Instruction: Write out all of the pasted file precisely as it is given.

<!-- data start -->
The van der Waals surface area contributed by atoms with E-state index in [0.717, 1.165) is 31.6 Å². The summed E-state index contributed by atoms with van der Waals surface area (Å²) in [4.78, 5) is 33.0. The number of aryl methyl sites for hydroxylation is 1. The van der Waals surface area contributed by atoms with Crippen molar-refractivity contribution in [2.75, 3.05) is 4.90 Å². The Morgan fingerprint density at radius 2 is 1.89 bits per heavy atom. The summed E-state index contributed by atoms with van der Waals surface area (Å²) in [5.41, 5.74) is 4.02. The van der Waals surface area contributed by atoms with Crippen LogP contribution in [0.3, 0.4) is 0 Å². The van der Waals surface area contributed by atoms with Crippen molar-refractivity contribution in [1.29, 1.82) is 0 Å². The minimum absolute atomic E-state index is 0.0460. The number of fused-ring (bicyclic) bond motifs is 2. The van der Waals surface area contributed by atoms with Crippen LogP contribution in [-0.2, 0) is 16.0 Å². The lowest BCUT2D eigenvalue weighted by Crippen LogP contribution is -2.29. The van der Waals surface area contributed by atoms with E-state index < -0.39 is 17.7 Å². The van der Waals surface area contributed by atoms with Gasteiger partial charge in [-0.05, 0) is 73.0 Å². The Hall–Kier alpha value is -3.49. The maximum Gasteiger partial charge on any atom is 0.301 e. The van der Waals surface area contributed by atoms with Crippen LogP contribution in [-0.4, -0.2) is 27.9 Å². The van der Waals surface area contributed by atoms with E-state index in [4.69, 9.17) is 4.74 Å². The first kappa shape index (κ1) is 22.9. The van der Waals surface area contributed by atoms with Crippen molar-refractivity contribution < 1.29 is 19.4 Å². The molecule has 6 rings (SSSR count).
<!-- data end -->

The van der Waals surface area contributed by atoms with E-state index in [0.717, 1.165) is 31.6 Å². The summed E-state index contributed by atoms with van der Waals surface area (Å²) in [4.78, 5) is 33.0. The number of aryl methyl sites for hydroxylation is 1. The van der Waals surface area contributed by atoms with Crippen molar-refractivity contribution in [2.75, 3.05) is 4.90 Å². The Morgan fingerprint density at radius 2 is 1.89 bits per heavy atom. The summed E-state index contributed by atoms with van der Waals surface area (Å²) in [5.41, 5.74) is 4.02. The van der Waals surface area contributed by atoms with Crippen LogP contribution in [0.3, 0.4) is 0 Å². The van der Waals surface area contributed by atoms with Crippen molar-refractivity contribution in [1.29, 1.82) is 0 Å². The minimum absolute atomic E-state index is 0.0460. The number of fused-ring (bicyclic) bond motifs is 2. The van der Waals surface area contributed by atoms with Crippen LogP contribution in [-0.2, 0) is 16.0 Å². The lowest BCUT2D eigenvalue weighted by Crippen LogP contribution is -2.29. The van der Waals surface area contributed by atoms with E-state index < -0.39 is 17.7 Å². The van der Waals surface area contributed by atoms with Gasteiger partial charge in [-0.05, 0) is 73.0 Å². The Hall–Kier alpha value is -3.49. The maximum Gasteiger partial charge on any atom is 0.301 e. The van der Waals surface area contributed by atoms with Crippen LogP contribution in [-0.4, -0.2) is 27.9 Å². The van der Waals surface area contributed by atoms with E-state index in [4.69, 9.17) is 4.74 Å². The first kappa shape index (κ1) is 22.9. The van der Waals surface area contributed by atoms with Crippen molar-refractivity contribution < 1.29 is 19.4 Å². The molecule has 6 rings (SSSR count).